EU-wide representation of 714 Annex II species in the Natura 2000 network of the EU25 countries of the European Union in 2007. Species with no representation in the data base, (gap species: 54 / 714) are indicated by an orange bar. Remaining gap species based on expert knowledge are marked by the red bar (3 / 714). Whisker-boxes show the distribution under random assignment, assuming that the probability of a species to be assigned is proportional to the range size of that species. White lines indicate the median, boxes the first and third quartiles and whiskers the 5 and 95 percentile of 1000 replicates.

Selection process

The resulting distribution of simulated random representations showed a very good fit with observed data (Kolmogorov-Smirnov-Test, D = 0.22, p>0.765), except for gap species, where the observed representation showed significant lower values, and for single plus double representations, which had significant higher values in the observed data (Fig. 1). This demonstrates that the designation process was highly effective in avoiding gap species, as it shifted them to single or few representations, but at higher representations the outcome of the designation process conforms to a random pattern.

Comparing representation and range size

Species representation is highly correlated with species range size (Fig. 2, F1, 712 = 1274.3, P < 0.0001, r = 0.81). Most species are scattered around the bisecting line, which can be interpreted as a null model for representation. Gap species occur from very small range sizes (likely real gap species) up to ranges of more than 30, 000 km² (probably gap species due to incomplete entries). The representation index (REX) has a median value of 3.17 over all species for the Natura 2000 network of the EU25. This indicates that most species are represented three times more than would be expected from the species range. Of all 714 species 599 had a REX value higher than 1, so the majority of species were overrepresented in the network (Table S2).

Figure 2.

The relationship between species representation and range size for 714 Annex II species in the EU25 countries. Red dots indicate underrepresented species (REX < 1) and green dots overrepresented species (REX > 1). The bisecting line marks values of REX equal to one. Note that the bisecting line turns into a curve on a log-log scale. The orange diamond marks the maximum possible representations for a hypothetical species distributed over the total area of the EU25 countries. The median representative index for all species is given in the upper left corner.

For demonstration purpose we will elaborate on the REX using four exemplary species. These species show the four principally combination of distribution and representation, namely broad/narrow ranged species, which are over/under represented (Table 1).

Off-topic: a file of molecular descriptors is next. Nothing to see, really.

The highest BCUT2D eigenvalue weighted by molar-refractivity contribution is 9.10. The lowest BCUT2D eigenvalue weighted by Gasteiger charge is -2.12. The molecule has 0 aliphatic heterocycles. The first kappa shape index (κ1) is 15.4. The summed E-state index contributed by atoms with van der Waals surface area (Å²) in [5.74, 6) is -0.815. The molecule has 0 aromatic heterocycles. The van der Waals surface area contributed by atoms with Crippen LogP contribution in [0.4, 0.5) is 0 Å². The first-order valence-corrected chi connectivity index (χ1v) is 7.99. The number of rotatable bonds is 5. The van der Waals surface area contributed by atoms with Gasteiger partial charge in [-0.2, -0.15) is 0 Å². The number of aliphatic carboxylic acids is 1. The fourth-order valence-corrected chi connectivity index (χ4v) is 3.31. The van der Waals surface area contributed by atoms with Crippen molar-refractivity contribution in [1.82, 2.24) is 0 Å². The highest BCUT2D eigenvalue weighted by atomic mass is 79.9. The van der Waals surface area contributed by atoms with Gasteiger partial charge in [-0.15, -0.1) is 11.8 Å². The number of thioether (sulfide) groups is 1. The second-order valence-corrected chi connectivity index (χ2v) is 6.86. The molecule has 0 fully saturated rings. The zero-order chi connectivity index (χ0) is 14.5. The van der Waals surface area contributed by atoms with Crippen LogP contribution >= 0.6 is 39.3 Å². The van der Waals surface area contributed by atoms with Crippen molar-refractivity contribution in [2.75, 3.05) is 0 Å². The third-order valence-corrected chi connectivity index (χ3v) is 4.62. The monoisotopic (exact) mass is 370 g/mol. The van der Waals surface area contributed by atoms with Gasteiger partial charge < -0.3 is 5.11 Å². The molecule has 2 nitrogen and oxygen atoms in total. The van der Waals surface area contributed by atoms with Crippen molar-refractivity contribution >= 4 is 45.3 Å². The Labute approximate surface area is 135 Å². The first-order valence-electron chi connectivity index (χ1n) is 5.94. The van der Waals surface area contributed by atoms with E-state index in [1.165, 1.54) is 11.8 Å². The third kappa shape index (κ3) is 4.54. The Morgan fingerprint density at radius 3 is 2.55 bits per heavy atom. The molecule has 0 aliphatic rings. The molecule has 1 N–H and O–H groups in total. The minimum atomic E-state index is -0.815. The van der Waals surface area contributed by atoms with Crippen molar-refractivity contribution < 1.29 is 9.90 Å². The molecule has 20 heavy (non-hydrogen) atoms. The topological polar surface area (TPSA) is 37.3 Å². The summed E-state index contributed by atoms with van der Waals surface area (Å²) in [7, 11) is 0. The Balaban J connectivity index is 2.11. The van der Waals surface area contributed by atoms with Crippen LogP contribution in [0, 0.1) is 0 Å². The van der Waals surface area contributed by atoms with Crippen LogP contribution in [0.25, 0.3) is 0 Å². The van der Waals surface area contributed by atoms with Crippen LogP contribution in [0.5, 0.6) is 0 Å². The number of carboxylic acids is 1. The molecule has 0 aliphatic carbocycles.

Table 1.

Example of representation, distribution and REX of four species.

Species Representation [number of N2K sites] Distribution [km2] REX
Myotis bechsteinii 27 452395 0.04
Paracaloptenus caloptenoides 4 4588 0.06
Mustela lutreola 119 3802 21.83
Lutra lutra 3185 1382075 1.61
Myotis bechsteinii (wide range/ low representation)

The Bechstein’s bat (Myotis bechsteinii) is a representative of the case where a species is widely distributed across Europe, but because it is specialised on a nowadays rare habitat - mature deciduous forests - it is only recorded in 27 sites across its range. The EU assessment of the species (European Topic Center 2009b, Report on Myotis bechsteinii) shows that in many countries and biogeographic regions the conservation status of Myotis bechsteinii is unknown, due to its highly cryptic nature. It has a very low REX value (0.04) which is in line with the current known representation of the species. An obvious recommendation would be to increase the knowledge on the actual distribution of the species, which hopefully leads to the identification of additional Natura 2000 sites that already protect a population of the species, followed by potential new designated sites to increase the overall representation.

Paracaloptenus caloptenoides (narrow range / low representation)

The cricket Paracaloptenus caloptenoides is an endemic, narrow-ranged species that occurs mainly in Hungary, with some population reported from Slovakia and Greece. In its limited range it is only represented in four Natura 2000 sites, which results in a very low REX value (0.06). Based on the assessment of the EU (European Topic Centre 2009b, Report on Paracaloptenus caloptenoides) it is regarded to be overall in an unfavourable status as there is a lack of knowledge on the distribution of the species (Slovakia and Greece) and the status in Hungary is critical. Therefore we conclude that the low REX value is in line with the current knowledge on the species and its representation in Natura 2000 sites.